Christmas is almost here. Unfortunately for a few of you, that also means that you’ll deal with conflict. This is a post I shared five years ago. I’ve walked through this, friends. I know how hard it can be, but I also know that change begins with us and that leads to living free. Thank you for allowing me to share this with you again. I pray that it is helpful. ~ Suzie

You climb in the car and you feel the tension. You’re already bracing because of the tense text you received, or the message that says you aren’t doing enough, aren’t arriving quick enough, or that you’ve somehow disappointed the person at the other end of this trip.

Maybe that person hasn’t said a word. Yet you are already braced just in case, because it’s happened in the past.

As we go into Christmas, we will encounter someone who sees or believes differently than we do, who will say or do something that is insensitive and has no idea the effect of their words or actions.

That person might even be us.

Maybe like me, you don’t like conflict because you don’t want to hurt anyone. Or you’re afraid that petty conflict will turn into big drama. Or you’ll lose or cool and end up in a bigger mess than you started with. But conflict happens even in normal situations. Conflict doesn’t have to be damaging.

Today we’ll look at five ways we can deal with it in a healthier way.

 Take a time out

If tempers are flaring there’s a real possibility of saying harsh words that you’ll later wish you could take back. There’s a chance that emotions will drive you or the conversation in a direction you don’t want to go.

Pause before responding.

Take a time out for a minute or an hour or even a day. Assure your loved one that they are important to you, but that you want to work through it when emotions aren’t so heated. Pausing is a strong move. It’s saying that you are willing to work through the tougher issues, but in ways that don’t inflict lasting damage.

Taking that pause allows you to see the person rather than just feel the emotion of the moment.

Get rid of “you” statements

“You never…”

“You always…”

“You” words accuse. They put your loved on on the defense. It’s like backing someone in a corner with a stick, and somehow expecting that good things are going to come from that.

What is the real issue?

This is worth considering. It allows you to consider the needs behind the hurt. These are words that I’ve replaced (instead of using “you” statements) in those situations.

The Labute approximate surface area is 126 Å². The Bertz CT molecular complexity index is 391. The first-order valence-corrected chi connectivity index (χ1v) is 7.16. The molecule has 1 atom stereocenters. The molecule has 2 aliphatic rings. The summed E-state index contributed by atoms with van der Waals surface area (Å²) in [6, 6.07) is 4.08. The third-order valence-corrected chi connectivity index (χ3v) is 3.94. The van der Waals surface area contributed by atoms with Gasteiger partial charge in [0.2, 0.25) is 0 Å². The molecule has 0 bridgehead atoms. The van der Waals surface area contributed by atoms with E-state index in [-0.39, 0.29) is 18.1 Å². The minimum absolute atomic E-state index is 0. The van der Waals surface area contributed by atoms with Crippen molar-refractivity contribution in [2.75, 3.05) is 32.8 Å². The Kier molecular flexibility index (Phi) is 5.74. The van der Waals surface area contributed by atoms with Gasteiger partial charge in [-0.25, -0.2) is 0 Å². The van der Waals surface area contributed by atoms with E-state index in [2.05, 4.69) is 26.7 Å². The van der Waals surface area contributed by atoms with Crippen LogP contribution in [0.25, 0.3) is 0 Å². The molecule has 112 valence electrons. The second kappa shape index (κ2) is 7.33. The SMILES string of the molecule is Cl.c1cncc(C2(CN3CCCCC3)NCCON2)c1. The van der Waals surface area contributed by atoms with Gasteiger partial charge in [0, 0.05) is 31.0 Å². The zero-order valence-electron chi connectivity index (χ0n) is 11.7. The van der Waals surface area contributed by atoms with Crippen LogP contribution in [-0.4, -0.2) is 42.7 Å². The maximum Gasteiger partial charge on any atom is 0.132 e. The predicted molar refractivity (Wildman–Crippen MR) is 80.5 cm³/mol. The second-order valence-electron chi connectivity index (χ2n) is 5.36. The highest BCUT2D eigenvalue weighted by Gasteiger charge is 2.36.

I need you to hug me and tell me I’m appreciated. That would mean so much to me.

I’m overwhelmed and when you help it takes a burden off of me.

Your words carry weight because you matter to me.

Moving from “you never” or “you always” pulls the conversation out of the heated zone. It gives the conversation a chance to thrive in a safer space.

If you want real resolution or compression, these statements share the real needs rather than telling someone what they aren’t doing, that they aren’t enough, that they’ve failed you somehow.

Resist sweeping it under the rug

 I spoke with a woman recently, who shared the anger she was struggling with toward her husband.

“When you talk with him about it, what does he say?” I asked.

“I haven’t told him.”

She had been feeling this way for two years. That’s too long. She feared what might happen if she brought it up, but I feared for her if she didn’t. Pushing it down or sweeping it under the rug doesn’t make it go away. It just hides deep inside of you, festering.

If you know that the other person isn’t willing to work toward a healthy resolution, talk to a counselor, to a Heavenly Father that treasures you, to a trusted, godly friend or pastor.

Don’t let it simmer or fester until it blows up between you, or blows up inside of you.

Stick to the topic at hand

This is where conflict can get messy. We go all around the issue. We bring up old stuff.

Sometimes we need time to clarify it for ourselves the issue, because we are angry or sad and we aren’t sure exactly where the source is. Pray and invite God into the conversation.

Then, when you talk about it, stick to the issue. Don’t bring up past mistakes. Talk through this one event and share how you feel, and what you hope might happen as you work through conflict together.

Pray with each other, if that’s possible.

I know this is hard, but it’s also healing.


There are always two sides to a story. One may be clearly in the wrong, but understanding where they are coming from might help both of you as you work through the issues.

Approach them with a gentle heart and a willingness to hear what they have to say. Let them know you want to hear, that you’ll try to understand.

Unpack what they have to say. Look at it fully. Is there something you missed, or something that sheds light on this situation?

Is there a chance that you’re contributing to the conflict, and you can make simple changes to meet this person in the middle?

isaiah 41 10

Conflict happens. Even in normal families and great relationships. Tackling conflict can be a truly healthy way to grow closer as you work through problems and find solutions that work for you and your loved one.

As I climb in the car to travel to my third Christmas event of the season, these are tools that will come with me.

Let’s take this deeper. What is one way you handle conflict in an unhealthy way (or have in the past)? What is one change you can make, with God’s help?



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